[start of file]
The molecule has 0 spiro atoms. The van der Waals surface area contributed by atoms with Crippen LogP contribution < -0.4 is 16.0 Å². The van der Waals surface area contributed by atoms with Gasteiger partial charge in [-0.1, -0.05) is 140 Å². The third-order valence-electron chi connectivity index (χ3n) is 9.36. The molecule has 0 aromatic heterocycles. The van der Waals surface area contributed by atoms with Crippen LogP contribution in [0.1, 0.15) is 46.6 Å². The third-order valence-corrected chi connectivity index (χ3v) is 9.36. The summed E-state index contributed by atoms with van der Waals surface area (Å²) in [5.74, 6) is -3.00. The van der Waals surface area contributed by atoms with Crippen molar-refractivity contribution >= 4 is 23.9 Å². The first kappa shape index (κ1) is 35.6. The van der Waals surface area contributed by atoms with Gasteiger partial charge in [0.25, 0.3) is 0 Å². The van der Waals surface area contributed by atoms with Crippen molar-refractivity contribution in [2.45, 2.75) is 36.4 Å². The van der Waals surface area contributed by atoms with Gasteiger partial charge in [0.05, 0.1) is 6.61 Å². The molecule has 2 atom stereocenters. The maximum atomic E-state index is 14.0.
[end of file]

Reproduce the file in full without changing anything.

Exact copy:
The molecule has 0 spiro atoms. The van der Waals surface area contributed by atoms with Crippen LogP contribution < -0.4 is 16.0 Å². The van der Waals surface area contributed by atoms with Gasteiger partial charge in [-0.1, -0.05) is 140 Å². The third-order valence-electron chi connectivity index (χ3n) is 9.36. The molecule has 0 aromatic heterocycles. The van der Waals surface area contributed by atoms with Crippen LogP contribution in [0.1, 0.15) is 46.6 Å². The third-order valence-corrected chi connectivity index (χ3v) is 9.36. The summed E-state index contributed by atoms with van der Waals surface area (Å²) in [5.74, 6) is -3.00. The van der Waals surface area contributed by atoms with Crippen molar-refractivity contribution >= 4 is 23.9 Å². The first kappa shape index (κ1) is 35.6. The van der Waals surface area contributed by atoms with Gasteiger partial charge in [0.25, 0.3) is 0 Å². The van der Waals surface area contributed by atoms with Crippen molar-refractivity contribution in [2.45, 2.75) is 36.4 Å². The van der Waals surface area contributed by atoms with Gasteiger partial charge in [0.05, 0.1) is 6.61 Å². The molecule has 2 atom stereocenters. The maximum atomic E-state index is 14.0.